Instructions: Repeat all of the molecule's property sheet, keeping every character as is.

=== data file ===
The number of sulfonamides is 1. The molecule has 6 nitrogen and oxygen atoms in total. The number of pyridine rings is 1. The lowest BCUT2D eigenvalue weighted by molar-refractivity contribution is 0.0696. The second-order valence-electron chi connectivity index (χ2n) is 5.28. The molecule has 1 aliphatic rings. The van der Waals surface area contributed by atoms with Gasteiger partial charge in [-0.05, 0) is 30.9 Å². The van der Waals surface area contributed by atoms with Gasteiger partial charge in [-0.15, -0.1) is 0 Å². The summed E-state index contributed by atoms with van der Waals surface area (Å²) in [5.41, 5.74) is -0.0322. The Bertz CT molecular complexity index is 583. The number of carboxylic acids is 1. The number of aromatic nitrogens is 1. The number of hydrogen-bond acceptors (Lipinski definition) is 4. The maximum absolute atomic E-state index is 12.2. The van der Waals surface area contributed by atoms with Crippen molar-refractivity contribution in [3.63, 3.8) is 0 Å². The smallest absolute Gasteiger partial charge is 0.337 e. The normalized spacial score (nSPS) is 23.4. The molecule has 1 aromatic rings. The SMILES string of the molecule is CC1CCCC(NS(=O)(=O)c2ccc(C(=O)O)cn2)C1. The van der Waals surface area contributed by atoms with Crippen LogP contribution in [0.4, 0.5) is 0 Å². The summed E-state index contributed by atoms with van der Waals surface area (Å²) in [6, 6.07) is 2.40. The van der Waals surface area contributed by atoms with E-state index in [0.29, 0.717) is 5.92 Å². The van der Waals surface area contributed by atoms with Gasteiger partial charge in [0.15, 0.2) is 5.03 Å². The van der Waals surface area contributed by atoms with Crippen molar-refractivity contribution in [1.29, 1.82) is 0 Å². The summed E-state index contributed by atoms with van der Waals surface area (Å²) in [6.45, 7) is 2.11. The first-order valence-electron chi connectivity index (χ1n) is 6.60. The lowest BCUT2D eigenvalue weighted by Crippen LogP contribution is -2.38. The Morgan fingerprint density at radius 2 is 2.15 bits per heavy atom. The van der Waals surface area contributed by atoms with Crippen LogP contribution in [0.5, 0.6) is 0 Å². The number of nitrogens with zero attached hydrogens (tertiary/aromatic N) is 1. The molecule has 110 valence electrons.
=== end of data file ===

The number of sulfonamides is 1. The molecule has 6 nitrogen and oxygen atoms in total. The number of pyridine rings is 1. The lowest BCUT2D eigenvalue weighted by molar-refractivity contribution is 0.0696. The second-order valence-electron chi connectivity index (χ2n) is 5.28. The molecule has 1 aliphatic rings. The van der Waals surface area contributed by atoms with Gasteiger partial charge in [-0.05, 0) is 30.9 Å². The van der Waals surface area contributed by atoms with Gasteiger partial charge in [-0.15, -0.1) is 0 Å². The summed E-state index contributed by atoms with van der Waals surface area (Å²) in [5.41, 5.74) is -0.0322. The Bertz CT molecular complexity index is 583. The number of carboxylic acids is 1. The number of aromatic nitrogens is 1. The number of hydrogen-bond acceptors (Lipinski definition) is 4. The maximum absolute atomic E-state index is 12.2. The van der Waals surface area contributed by atoms with Crippen molar-refractivity contribution in [3.63, 3.8) is 0 Å². The smallest absolute Gasteiger partial charge is 0.337 e. The normalized spacial score (nSPS) is 23.4. The molecule has 1 aromatic rings. The SMILES string of the molecule is CC1CCCC(NS(=O)(=O)c2ccc(C(=O)O)cn2)C1. The van der Waals surface area contributed by atoms with Crippen LogP contribution in [0.4, 0.5) is 0 Å². The summed E-state index contributed by atoms with van der Waals surface area (Å²) in [6, 6.07) is 2.40. The van der Waals surface area contributed by atoms with E-state index in [0.29, 0.717) is 5.92 Å². The van der Waals surface area contributed by atoms with Gasteiger partial charge in [0.15, 0.2) is 5.03 Å². The van der Waals surface area contributed by atoms with Crippen molar-refractivity contribution in [1.29, 1.82) is 0 Å². The summed E-state index contributed by atoms with van der Waals surface area (Å²) in [6.45, 7) is 2.11. The first-order valence-electron chi connectivity index (χ1n) is 6.60. The lowest BCUT2D eigenvalue weighted by Crippen LogP contribution is -2.38. The Morgan fingerprint density at radius 2 is 2.15 bits per heavy atom. The van der Waals surface area contributed by atoms with Crippen LogP contribution in [0.5, 0.6) is 0 Å². The number of nitrogens with zero attached hydrogens (tertiary/aromatic N) is 1. The molecule has 110 valence electrons.